Surimi may be boon to Oregon fish industry

Pacific sardine may be tapped for surimi.

A slow global economy hasn't significantly affected the market for surimi — the processed fish protein that is transformed into shellfish-flavored products — and seafood processors are pushing new products they say are healthy and delicious.

Those products: deep-fried surimi seafood. And their production could mean good news for Oregon seafood processors as Pacific mackerel and sardines emerge as candidates for creating them.

"To be eligible for a surimi resource, a particular species must be abundant, currently under-utilized, and be economically viable," said Jae Park, a global expert on surimi production who shares the latest in surimi research and processing through the Surimi School at the Oregon State University Seafood Laboratory in Astoria.

Much of the supply for surimi currently comes from Alaska pollock and Pacific whiting, Park said. But as allowable catch rates for those species have declined in recent years, Park and his colleagues have been testing other possibilities.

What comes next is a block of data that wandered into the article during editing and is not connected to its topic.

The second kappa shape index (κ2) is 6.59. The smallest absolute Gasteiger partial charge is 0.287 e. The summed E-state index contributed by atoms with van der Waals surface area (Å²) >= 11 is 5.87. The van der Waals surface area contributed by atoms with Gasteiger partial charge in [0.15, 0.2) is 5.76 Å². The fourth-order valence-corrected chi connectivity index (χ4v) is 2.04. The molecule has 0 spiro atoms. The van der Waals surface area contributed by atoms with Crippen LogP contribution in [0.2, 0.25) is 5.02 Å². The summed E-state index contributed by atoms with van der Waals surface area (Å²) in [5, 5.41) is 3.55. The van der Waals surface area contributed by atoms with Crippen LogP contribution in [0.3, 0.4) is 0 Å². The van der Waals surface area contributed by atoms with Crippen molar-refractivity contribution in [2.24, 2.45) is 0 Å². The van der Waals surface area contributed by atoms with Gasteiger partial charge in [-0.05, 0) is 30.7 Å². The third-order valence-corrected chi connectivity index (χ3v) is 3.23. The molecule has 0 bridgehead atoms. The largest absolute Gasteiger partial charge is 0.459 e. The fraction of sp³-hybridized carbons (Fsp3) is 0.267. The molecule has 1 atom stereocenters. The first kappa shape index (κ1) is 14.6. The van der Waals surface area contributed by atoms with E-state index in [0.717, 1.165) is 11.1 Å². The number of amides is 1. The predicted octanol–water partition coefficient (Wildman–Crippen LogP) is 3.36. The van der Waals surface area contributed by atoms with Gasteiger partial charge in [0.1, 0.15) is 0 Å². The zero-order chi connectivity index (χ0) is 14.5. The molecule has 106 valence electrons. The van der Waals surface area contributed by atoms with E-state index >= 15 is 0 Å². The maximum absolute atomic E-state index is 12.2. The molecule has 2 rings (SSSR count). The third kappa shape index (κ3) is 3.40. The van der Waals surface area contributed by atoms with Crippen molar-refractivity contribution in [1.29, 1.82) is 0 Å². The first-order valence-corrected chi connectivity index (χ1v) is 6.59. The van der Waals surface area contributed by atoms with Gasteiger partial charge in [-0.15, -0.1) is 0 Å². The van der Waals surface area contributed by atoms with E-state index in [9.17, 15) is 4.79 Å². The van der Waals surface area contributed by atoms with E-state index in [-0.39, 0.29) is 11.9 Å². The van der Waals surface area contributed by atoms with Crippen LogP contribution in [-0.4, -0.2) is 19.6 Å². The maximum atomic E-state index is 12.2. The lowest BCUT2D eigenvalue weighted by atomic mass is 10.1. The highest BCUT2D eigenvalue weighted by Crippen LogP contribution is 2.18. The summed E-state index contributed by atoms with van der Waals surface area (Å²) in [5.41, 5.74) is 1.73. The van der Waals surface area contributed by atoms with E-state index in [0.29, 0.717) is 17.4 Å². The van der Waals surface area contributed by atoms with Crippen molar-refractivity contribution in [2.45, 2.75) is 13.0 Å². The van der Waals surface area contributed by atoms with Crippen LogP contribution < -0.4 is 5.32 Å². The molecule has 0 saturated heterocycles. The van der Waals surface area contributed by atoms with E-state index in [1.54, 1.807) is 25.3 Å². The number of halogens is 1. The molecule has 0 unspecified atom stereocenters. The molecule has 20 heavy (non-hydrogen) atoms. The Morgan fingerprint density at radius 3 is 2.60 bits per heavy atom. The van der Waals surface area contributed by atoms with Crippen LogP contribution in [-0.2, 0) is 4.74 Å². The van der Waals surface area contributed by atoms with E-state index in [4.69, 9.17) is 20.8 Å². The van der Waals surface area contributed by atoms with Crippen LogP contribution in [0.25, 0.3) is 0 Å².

"Most recently, we've been experimenting with using fish that have colored flesh, which would open many new doors for surimi processors," Park said.

He suggests seafood processors in Oregon would be well positioned for new business if dark-flesh surimi continues to take hold. Park said as many as five Oregon seafood processors have been involved in surimi production in the past, but only one — Trident Seafoods Corp. in Newport — is currently producing surimi. That could change, he said, as processors interested in creating deep-fried surimi seafood could draw resources from available Pacific mackerel and sardines.

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Lee van der Voo, lvdvoo*at*gmail.com, is a freelance writer for Sustainable Business Oregon.

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